It seems you can’t escape people posing for selfies wherever you go. Most selfies show a fish eye lens view of their subjects, often in carefully rehearsed poses. I have run into this celebration-of-self behavior at restaurants, museums, hiking trails, and tourist attractions. I even saw one mother trying to take one of herself and her child on top of a wild buffalo in South Dakota. The buffalo didn’t cooperate.
But my snobbishness was brought up short when I realized that artists have been producing selfies for centuries. They’re called self portraits. One of my favorites is by Elizabeth Louise Vigee LeBrun, an 18th century French portrait painter. I love it because it is by a successful female artist from a time when such creatures were as rare as unicorns. Then there’s such panache in her hat, though her hair looks a bit unkempt. Finally, she proclaims her calling by showing her palette and brushes.
I am not someone who takes selfies, in part because I hate to have my picture taken even by myself, but I needed one for a Wanderlust class exercise. We were to paint self portraits using the three primary colors plus white. To give us a start, we were to take a selfie, posterize it to get the main blocks of values in our face, and trace the outline of our face onto paper or canvas.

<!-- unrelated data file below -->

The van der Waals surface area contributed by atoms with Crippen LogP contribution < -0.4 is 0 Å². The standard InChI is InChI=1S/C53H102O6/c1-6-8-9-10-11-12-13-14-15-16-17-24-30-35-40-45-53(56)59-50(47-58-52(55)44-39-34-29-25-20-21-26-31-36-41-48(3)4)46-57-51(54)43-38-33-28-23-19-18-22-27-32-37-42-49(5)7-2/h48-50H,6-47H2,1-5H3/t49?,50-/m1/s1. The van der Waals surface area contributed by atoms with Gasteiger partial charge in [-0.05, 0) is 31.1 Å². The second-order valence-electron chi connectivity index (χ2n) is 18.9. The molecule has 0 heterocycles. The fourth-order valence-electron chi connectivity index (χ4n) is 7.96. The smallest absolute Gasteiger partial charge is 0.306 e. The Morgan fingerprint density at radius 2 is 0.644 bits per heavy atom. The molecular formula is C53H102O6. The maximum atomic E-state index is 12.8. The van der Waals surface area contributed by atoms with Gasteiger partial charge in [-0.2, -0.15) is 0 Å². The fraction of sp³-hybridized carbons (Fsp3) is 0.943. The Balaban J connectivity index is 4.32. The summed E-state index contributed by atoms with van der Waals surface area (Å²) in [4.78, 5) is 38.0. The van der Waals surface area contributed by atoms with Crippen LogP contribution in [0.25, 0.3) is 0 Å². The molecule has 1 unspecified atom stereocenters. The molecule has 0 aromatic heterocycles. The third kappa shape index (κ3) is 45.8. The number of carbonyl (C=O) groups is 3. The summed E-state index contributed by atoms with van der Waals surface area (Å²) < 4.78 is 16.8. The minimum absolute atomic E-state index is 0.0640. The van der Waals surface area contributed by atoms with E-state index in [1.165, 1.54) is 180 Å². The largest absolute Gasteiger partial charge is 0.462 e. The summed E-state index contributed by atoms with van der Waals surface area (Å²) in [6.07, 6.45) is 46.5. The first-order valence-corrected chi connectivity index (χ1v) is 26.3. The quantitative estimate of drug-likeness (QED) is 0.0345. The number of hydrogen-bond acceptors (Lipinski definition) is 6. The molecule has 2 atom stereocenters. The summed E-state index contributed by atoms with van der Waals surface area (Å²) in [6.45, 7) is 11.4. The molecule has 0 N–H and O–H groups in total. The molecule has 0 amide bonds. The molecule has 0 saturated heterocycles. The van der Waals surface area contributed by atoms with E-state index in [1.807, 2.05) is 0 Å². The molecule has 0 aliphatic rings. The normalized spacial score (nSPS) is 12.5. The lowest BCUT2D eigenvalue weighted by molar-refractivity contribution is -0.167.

At first I thought I’d skip this exercise, but then I changed my mind. It didn’t require butterflies, birds, or inspirational sayings, so it stood out from many other assignments. I duly took a selfie, posterized it in PhotoShop Elements, and transferred an outline to watercolor paper.
Then I began to mix skin tones from my four paint colors. My initial doubt turned to amazement when I saw how to do that thanks to teacher Christa Forrest. In fact, after a while my paint palette looked like I had been smearing it with makeup samples.
The first passes were crude, with uneven skin tones.
Once I was satisfied with my skin, I added collage paper to the page bottom and coated everything with clear gesso. After that dried I used colored pencils to fine tune details. The gesso gives enough tooth to grab the pencil lead and add texture.
I spent more time on this exercise than on any other ones to date, but the teacher broke down the process and made it doable. To judge from the work posted in the course forum, I don’t think as many students did this exercise compared with others. As was noted in last week’s discussion about classes, sometimes you learn more when you reach beyond just having fun.
Filed under Commentary, Completed Projects, Techniques
Tagged as Christa Forrest, Elizabeth Louise Vigee LeBrun, self portraits, Wanderlust